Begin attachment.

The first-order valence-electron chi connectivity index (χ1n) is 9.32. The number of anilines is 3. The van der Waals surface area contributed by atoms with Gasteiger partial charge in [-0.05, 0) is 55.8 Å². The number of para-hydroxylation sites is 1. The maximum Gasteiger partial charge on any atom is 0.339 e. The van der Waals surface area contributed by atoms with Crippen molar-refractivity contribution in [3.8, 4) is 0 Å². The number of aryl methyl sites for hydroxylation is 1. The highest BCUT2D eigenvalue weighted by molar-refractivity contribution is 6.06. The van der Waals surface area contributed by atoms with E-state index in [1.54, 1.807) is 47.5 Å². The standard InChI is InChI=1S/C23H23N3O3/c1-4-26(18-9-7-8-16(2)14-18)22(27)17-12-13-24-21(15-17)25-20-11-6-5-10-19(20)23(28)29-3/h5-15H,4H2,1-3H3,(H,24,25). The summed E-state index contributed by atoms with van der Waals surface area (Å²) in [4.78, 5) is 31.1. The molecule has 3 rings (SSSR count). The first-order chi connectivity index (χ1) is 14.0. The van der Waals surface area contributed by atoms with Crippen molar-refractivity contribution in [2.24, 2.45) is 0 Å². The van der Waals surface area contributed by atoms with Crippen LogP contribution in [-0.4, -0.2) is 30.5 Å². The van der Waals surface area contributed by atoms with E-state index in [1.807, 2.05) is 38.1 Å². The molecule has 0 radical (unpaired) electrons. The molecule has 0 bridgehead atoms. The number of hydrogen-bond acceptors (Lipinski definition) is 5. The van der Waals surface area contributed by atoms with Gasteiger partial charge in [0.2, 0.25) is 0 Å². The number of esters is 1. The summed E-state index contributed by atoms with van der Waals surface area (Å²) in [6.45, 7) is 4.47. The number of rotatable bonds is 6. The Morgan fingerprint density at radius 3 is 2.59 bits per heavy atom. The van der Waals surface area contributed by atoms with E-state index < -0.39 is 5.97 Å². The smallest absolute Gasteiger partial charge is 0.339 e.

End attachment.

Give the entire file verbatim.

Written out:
The first-order valence-electron chi connectivity index (χ1n) is 9.32. The number of anilines is 3. The van der Waals surface area contributed by atoms with Gasteiger partial charge in [-0.05, 0) is 55.8 Å². The number of para-hydroxylation sites is 1. The maximum Gasteiger partial charge on any atom is 0.339 e. The van der Waals surface area contributed by atoms with Crippen molar-refractivity contribution in [3.8, 4) is 0 Å². The number of aryl methyl sites for hydroxylation is 1. The highest BCUT2D eigenvalue weighted by molar-refractivity contribution is 6.06. The van der Waals surface area contributed by atoms with E-state index in [1.54, 1.807) is 47.5 Å². The standard InChI is InChI=1S/C23H23N3O3/c1-4-26(18-9-7-8-16(2)14-18)22(27)17-12-13-24-21(15-17)25-20-11-6-5-10-19(20)23(28)29-3/h5-15H,4H2,1-3H3,(H,24,25). The summed E-state index contributed by atoms with van der Waals surface area (Å²) in [4.78, 5) is 31.1. The molecule has 3 rings (SSSR count). The first-order chi connectivity index (χ1) is 14.0. The van der Waals surface area contributed by atoms with Crippen molar-refractivity contribution in [2.24, 2.45) is 0 Å². The van der Waals surface area contributed by atoms with Crippen LogP contribution in [-0.4, -0.2) is 30.5 Å². The van der Waals surface area contributed by atoms with E-state index in [1.807, 2.05) is 38.1 Å². The molecule has 0 radical (unpaired) electrons. The molecule has 0 bridgehead atoms. The number of hydrogen-bond acceptors (Lipinski definition) is 5. The van der Waals surface area contributed by atoms with Gasteiger partial charge in [0.2, 0.25) is 0 Å². The number of esters is 1. The summed E-state index contributed by atoms with van der Waals surface area (Å²) in [6.45, 7) is 4.47. The number of rotatable bonds is 6. The Morgan fingerprint density at radius 3 is 2.59 bits per heavy atom. The van der Waals surface area contributed by atoms with E-state index < -0.39 is 5.97 Å². The smallest absolute Gasteiger partial charge is 0.339 e.